Mark Poster (Information) – Marshall McLuhan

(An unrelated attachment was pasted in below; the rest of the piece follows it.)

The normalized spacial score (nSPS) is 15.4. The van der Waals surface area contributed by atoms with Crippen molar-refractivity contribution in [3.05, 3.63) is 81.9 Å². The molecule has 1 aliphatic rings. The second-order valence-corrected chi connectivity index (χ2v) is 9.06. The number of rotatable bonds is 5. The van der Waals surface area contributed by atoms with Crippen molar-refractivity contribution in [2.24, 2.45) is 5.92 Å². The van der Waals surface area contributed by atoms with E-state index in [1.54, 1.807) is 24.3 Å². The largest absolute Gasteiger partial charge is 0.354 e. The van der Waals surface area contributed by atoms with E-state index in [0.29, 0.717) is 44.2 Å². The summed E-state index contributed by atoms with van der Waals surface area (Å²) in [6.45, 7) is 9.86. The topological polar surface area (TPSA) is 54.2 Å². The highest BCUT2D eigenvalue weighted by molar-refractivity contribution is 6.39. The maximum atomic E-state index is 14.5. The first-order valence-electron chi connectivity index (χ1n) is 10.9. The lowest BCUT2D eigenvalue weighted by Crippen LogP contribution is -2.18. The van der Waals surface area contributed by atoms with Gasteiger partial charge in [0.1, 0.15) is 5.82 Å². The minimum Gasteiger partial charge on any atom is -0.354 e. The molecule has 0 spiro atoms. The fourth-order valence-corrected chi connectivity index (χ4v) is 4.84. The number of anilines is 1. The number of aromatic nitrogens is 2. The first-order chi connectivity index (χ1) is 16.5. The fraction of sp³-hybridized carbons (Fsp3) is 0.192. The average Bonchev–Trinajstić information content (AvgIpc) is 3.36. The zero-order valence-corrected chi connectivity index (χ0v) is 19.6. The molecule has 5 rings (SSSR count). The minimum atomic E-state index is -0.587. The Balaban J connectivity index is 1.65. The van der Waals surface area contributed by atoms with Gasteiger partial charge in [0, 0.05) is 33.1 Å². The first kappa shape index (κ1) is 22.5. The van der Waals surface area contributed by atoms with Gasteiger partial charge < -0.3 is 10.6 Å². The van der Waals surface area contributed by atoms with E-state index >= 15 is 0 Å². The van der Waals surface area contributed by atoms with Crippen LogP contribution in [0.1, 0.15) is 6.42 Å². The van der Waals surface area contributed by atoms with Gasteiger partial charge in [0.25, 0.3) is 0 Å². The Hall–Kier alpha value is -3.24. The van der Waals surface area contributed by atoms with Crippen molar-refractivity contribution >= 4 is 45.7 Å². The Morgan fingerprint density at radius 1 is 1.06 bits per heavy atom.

Marshall McLuhan’s axiom that “the medium is the message” points in the direction of the mode of information but does not go far enough. By focusing on the “sensorium” of the receiving subject he preserves the subject as a perceiving, not an interpreting being. He continues the tradition of Lockean epistemology by treating humans as sensing animals, except he stresses the changes, introduced particularly by television, in the configuration of sensations confronting these animals. What the mode of information puts into question, however, is not simply the sensory apparatus but the very shape of subjectivity: its relation to the world of objects, its perspective on that world, its location in that world. We are confronted not so much by a change from a “hot” to a “cool” communications medium, or by a reshuffling of the sensoria, as McLuhan thought, but by a generalized destabilization of the subject. In the mode of information the subject is no longer located in a point in absolute time/space, enjoying a physical, fixed vantage point from which rationally to calculate its options. Instead it is multiplied by databases, dispersed by computer messaging and conferencing, decontextualized and reidentified by TV ads, dissolved and materialized continuously in the electronic transmission of symbols. In the perspective of Deleuze and Guattari, we are being changed from “arborial” beings, rooted in time and space, to “rhizomic” nomads who daily wander at will (whose will remains a question) across the globe, and even beyond it through communications satellites, without necessarily moving our bodies at all.